We enrolled 389 consenting adult patients, whose demographic characteristics are shown in . Blood was unavailable from 3 patients, tuberculin skin test results were unavailable in 67 patients, and 15 ELISpot assays (4%) were indeterminate (). The 67 patients without tuberculin skin test results were similar to those with skin test results in terms of age, sex, ethnicity, presence of tuberculosis, site of disease, and presence of comorbid conditions (data provided on request). We classified 154 patients (40%) as having culture-confirmed tuberculosis, 40 (10%) as having highly probable tuberculosis, and 39 (10%) as clinically indeterminate; we excluded active tuberculosis in 154 patients (40%) ( and , available at www.annals.org
). Twenty-eight percent of tuberculosis cases were extrapulmonary; shows the clinical subtypes of tuberculosis and alternative diagnoses for patients without tuberculosis.
Demographic and clinical characteristics of the study population n=389
Figure 1 Study flow diagram. BCG = bacille Calmette–Guérin; ELISpot = enzyme-linked immunospot assay incorporating early secretory antigenic target-6 and culture filtrate protein-10; ELISpotPLUS = enzyme-linked immunospot assay incorporating early (more ...)
Final diagnoses of study participants
For culture-confirmed and highly probable cases, diagnostic sensitivities were 89% (95% CI, 84% to 93%) with ELISpotPLUS, 85% (CI, 79% to 90%) with standard ELISpot, 79% (CI, 72% to 85%) with 15-mm threshold tuberculin skin testing, and 83% (CI, 77% to 89%) with stratified 10-mm threshold tuberculin skin testing (). The ELISpotPLUS assay was more sensitive than tuberculin skin testing with the 15-mm threshold (P = 0.01) but not with the stratified 10-mm threshold (P = 0.10). The ELISpotPLUS assay was more sensitive than tuberculin skin testing with a 15-mm threshold in the 297 patients with results from both tests (89% [CI, 83% to 94%] versus 81% [CI, 73% to 87%]; P = 0.04), but not with stratified-10 mm threshold (85% (CI, 78% to 90%, P = 0.2). The sensitivity of ELISpotPLUS was 4.2% higher than that of standard ELISpot (P = 0.02). Seven patients with active tuberculosis had ELISpot responses to novel peptides but not to early secretory antigenic target-6 or culture filtrate protein-10, of whom 4 were positive to Rv3873, 3 to Rv3878, and all 7 to Rv3879c.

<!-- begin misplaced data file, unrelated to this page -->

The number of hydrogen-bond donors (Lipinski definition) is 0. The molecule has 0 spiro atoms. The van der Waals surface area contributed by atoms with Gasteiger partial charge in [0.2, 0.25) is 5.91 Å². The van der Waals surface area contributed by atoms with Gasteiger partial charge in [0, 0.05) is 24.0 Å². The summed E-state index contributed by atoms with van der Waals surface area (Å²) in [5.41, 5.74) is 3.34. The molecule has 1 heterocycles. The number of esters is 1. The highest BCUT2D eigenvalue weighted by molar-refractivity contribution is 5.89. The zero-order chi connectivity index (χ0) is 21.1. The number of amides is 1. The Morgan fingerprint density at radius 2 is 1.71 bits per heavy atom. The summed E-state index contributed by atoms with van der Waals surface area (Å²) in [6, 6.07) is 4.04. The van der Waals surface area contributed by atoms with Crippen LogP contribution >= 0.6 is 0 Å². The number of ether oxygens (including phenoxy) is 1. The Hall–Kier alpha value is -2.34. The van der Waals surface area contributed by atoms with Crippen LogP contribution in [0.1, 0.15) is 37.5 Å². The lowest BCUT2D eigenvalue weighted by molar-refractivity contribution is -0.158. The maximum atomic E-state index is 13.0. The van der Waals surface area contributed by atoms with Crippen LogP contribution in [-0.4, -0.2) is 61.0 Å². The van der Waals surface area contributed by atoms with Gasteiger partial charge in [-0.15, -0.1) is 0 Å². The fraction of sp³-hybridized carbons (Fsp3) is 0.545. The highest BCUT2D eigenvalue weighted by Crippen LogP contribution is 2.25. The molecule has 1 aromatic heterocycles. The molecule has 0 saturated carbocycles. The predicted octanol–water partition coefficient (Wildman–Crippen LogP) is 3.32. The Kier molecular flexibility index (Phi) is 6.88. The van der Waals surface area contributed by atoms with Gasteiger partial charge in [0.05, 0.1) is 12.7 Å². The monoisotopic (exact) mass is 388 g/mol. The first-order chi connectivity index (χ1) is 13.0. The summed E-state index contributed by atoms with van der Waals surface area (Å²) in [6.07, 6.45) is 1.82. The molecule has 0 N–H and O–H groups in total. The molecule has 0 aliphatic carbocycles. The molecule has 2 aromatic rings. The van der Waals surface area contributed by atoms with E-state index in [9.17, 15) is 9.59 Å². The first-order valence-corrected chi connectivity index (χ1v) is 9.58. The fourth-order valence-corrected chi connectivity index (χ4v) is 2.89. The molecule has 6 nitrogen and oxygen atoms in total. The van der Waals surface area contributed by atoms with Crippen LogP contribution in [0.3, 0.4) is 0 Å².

Diagnostic accuracy for the diagnosis of active TB disease
In a sensitivity analysis to investigate whether inclusion of highly probable cases (category 2, which was biased in favor of the tuberculin skin test because a diagnosis of highly probable tuberculosis was based in part on skin test results) affected performance estimates, we re-estimated sensitivity by using only culture-confirmed cases (category 1). Sensitivities were 91% (CI, 85% to 95%) with ELISpotPLUS, 87% (CI, 80% to 92%) with standard ELISpot, 79% (CI, 71% to 86%) with tuberculin skin testing using the 15-mm threshold, and 82 % (CI, 74% to 89%) with the stratified 10-mm threshold. The ELISpotPLUS assay was more sensitive than tuberculin skin testing using either the 15-mm (P = 0.005) or the stratified 10-mm threshold (P = 0.03) ().
Tuberculin skin testing and ELISpot had higher sensitivity when used in combination. For culture-confirmed or highly probable diagnoses of tuberculosis, sensitivity of ELISpotPLUS
with tuberculin skin testing was 99% (CI, 95% to 100%) and standard ELISpot with tuberculin skin testing was 97% (CI, 93% to 99%) (). A negative result on both tests was associated with likelihood ratios of 0.02 (CI, 0 to 0.06) for ELISpotPLUS
with tuberculin skin testing and 0.04 (CI, 0.01 to 0.10) for standard ELISpot with tuberculin skin testing. Positive results from both tests provided likelihood ratios of 5.5 (CI, 3.2 to 9.5) for ELISpotPLUS
with tuberculin skin testing and 5.7 (CI, 3.3 to 9.9) for standard ELISpot with tuberculin skin testing, whereas discordant results (likelihood ratios, 0.93 to 1.56) had no diagnostic value. shows sequential likelihood ratios when ELISpot assays are followed by tuberculin skin testing, and (available at www.annals.org
) shows corresponding results when tuberculin skin testing is used first.
Figure 2 Likelihood ratios, sensitivities, and specificities of tests used in combination, using ELISpot or ELISpotPLUS first. Data are for patients in whom results on both tests were available (n = 265). Except where stated, values are likelihood ratios with (more ...)